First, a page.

I'm in Ojai, CA, for my sister Leslie's birthday bash. Actually several miles outside Ojai, up Matilija Canyon, in a little complex of houses on a 560 ranch surrounded by the Los Padres National Forest. After driving up a very rickety road one comes to a funky gate made of big steel pipes which one gets thru only if you have the combination to the lock. Anyway, it's quiet here except for the herds of peacocks shouting Hey Lookit Me! to all the peababes. And a donkey which likes to join in from time to time. There are fruit trees all around the main house, so we have an unending supply of oranges, blood oranges, tangeloes, limes, lemons, and avocadoes. Not too bad.
Anyway, today I decided to take a walk up the valley. A few hundred yards up I had to ford a small stream, which involved leaping from rock to rock with the grace of a mountain goat, or possibly a wounded marmot, then trekking on until I had to ford again, this time too deep and wide to be done dry, so I shed boots, hung them around my neck, and waded across.
A bit later I came to a sign for a side trail called the Murieta Camp Trail (if I recall correctly named for Three-Fingered Jack who allegedly hung out there) so decided to try that. Quite dry at first, with appropriate vegetation, and a couple fairly large cat(?) poops full of what looked like undigested feathers. There are supposed to be mountain lions hereabouts but these were too small, so maybe bobcats. Or an owl.
Further up the trail it got a lot lusher, with a stream glimpsable off to the left now and then. Finally the trail got close to it so I flaked out an a rock by the water for a while. Big grey rocks, with rows of trees along the creek edge with their roots all entwined holding everything together. Light filtering thru green leaves and splotching on the rocks and water.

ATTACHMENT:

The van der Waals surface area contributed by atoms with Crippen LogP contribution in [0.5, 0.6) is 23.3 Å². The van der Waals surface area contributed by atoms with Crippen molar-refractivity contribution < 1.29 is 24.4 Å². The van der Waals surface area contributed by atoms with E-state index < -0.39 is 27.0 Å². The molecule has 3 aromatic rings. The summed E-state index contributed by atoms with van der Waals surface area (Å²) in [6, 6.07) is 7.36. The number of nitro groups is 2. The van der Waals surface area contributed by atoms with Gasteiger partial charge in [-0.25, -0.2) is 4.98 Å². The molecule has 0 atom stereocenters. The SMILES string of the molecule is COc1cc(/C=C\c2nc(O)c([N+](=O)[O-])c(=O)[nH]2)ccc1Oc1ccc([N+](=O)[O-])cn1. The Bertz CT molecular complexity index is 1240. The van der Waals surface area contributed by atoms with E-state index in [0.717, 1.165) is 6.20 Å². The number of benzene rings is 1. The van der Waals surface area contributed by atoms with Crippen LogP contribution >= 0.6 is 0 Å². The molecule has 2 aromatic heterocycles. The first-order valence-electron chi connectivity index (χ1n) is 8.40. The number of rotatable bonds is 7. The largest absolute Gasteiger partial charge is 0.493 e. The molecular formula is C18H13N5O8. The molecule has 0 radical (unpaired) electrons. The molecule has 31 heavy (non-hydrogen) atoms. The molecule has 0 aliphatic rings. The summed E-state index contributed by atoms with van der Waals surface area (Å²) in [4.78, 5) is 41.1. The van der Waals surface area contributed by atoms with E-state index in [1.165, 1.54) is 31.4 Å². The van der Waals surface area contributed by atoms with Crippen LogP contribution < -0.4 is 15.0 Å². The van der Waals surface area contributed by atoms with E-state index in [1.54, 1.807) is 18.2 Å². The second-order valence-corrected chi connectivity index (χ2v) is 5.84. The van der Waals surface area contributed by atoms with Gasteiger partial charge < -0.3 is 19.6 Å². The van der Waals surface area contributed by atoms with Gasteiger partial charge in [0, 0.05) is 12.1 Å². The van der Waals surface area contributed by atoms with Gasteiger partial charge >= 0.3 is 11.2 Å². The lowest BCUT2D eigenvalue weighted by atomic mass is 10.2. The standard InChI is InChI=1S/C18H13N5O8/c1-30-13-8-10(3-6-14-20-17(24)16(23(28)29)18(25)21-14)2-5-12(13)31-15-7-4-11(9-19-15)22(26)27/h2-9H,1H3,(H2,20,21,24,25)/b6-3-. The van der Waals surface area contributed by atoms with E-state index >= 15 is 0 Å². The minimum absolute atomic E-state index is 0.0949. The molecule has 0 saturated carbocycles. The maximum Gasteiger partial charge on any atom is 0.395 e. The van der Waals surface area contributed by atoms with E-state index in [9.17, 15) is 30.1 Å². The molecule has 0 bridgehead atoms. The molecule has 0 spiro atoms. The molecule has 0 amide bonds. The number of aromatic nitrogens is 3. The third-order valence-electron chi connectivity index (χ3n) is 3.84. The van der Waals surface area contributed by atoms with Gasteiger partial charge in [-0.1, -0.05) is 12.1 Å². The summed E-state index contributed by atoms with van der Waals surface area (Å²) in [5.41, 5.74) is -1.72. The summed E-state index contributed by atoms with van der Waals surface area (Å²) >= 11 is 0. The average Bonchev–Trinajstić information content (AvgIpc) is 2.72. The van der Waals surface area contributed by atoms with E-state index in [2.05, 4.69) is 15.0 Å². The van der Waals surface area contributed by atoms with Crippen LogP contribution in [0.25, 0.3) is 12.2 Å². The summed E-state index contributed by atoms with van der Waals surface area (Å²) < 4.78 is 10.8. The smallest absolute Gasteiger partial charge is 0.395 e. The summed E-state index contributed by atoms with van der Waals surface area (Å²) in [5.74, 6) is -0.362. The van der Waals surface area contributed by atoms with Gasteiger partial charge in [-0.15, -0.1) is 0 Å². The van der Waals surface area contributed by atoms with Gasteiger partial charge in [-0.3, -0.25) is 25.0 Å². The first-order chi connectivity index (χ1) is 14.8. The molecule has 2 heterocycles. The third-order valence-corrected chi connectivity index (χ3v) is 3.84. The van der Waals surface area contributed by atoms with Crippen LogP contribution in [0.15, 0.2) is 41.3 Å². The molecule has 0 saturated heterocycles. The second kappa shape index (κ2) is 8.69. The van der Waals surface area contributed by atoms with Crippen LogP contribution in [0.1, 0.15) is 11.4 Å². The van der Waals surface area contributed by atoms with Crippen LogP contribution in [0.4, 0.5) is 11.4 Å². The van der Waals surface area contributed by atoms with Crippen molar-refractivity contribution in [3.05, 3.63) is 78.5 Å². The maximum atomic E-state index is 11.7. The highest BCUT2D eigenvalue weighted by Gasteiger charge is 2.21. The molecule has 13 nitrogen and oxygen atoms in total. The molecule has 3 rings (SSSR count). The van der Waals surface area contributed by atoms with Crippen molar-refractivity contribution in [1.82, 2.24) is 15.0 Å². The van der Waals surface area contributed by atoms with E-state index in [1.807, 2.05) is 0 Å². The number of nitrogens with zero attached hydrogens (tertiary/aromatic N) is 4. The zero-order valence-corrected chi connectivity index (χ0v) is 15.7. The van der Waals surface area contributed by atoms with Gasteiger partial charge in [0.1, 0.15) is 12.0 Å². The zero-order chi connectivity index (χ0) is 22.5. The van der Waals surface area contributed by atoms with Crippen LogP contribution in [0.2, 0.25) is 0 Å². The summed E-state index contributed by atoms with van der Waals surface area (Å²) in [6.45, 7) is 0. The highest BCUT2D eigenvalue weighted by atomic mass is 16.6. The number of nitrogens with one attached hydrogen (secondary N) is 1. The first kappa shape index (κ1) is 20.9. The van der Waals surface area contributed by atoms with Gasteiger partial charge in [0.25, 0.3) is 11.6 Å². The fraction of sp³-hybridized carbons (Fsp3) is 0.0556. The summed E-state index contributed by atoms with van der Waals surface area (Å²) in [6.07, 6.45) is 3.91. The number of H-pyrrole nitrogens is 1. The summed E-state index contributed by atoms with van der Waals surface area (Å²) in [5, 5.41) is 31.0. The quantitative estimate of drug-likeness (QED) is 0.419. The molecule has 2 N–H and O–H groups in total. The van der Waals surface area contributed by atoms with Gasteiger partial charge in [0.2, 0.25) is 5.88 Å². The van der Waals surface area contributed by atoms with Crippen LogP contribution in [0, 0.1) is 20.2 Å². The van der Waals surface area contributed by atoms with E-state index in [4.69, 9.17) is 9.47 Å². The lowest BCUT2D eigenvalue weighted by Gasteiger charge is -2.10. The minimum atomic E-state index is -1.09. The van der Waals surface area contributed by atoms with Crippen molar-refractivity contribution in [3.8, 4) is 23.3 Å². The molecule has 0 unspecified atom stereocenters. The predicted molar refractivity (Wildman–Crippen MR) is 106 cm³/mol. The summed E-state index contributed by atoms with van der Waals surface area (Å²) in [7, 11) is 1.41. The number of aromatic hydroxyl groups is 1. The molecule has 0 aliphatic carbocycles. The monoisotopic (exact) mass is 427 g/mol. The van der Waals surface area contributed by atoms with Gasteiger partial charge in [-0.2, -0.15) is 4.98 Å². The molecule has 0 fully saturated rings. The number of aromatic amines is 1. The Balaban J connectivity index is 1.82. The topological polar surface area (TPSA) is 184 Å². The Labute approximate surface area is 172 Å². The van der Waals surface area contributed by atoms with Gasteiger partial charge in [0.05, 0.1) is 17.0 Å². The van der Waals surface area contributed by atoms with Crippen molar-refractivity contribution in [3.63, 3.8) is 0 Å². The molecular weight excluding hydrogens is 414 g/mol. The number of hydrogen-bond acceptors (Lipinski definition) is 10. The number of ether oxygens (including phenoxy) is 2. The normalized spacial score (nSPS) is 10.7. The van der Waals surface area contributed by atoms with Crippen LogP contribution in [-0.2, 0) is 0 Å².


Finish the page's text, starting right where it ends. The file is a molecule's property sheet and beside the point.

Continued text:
Eventually I moved on, but the trail seemed to peter out in a few hundred more yards at a wide spot in the stream where I stopped again for a half hour or so, watching the water rush over a little fall about seven feet high before pooling below. On the way back across the rocks to the trail I looked down to see what was noodling around in the water and saw a couple water bugs. They cast great shadows: The pressure of their feet depress the surface of the water enuf to create a lensing effect. The hind legs cast big, slightly oval shadows, the short front feet cast little round shadows, and the middle legs, which are the ones they use to swim with, cast round shadows a little smaller than the hind legs. Plus the shadow cast by the long thin body. Very neat. Anyway, if you are looking for a water bug, don't look for the water bug itself: look for the water bug's shadow.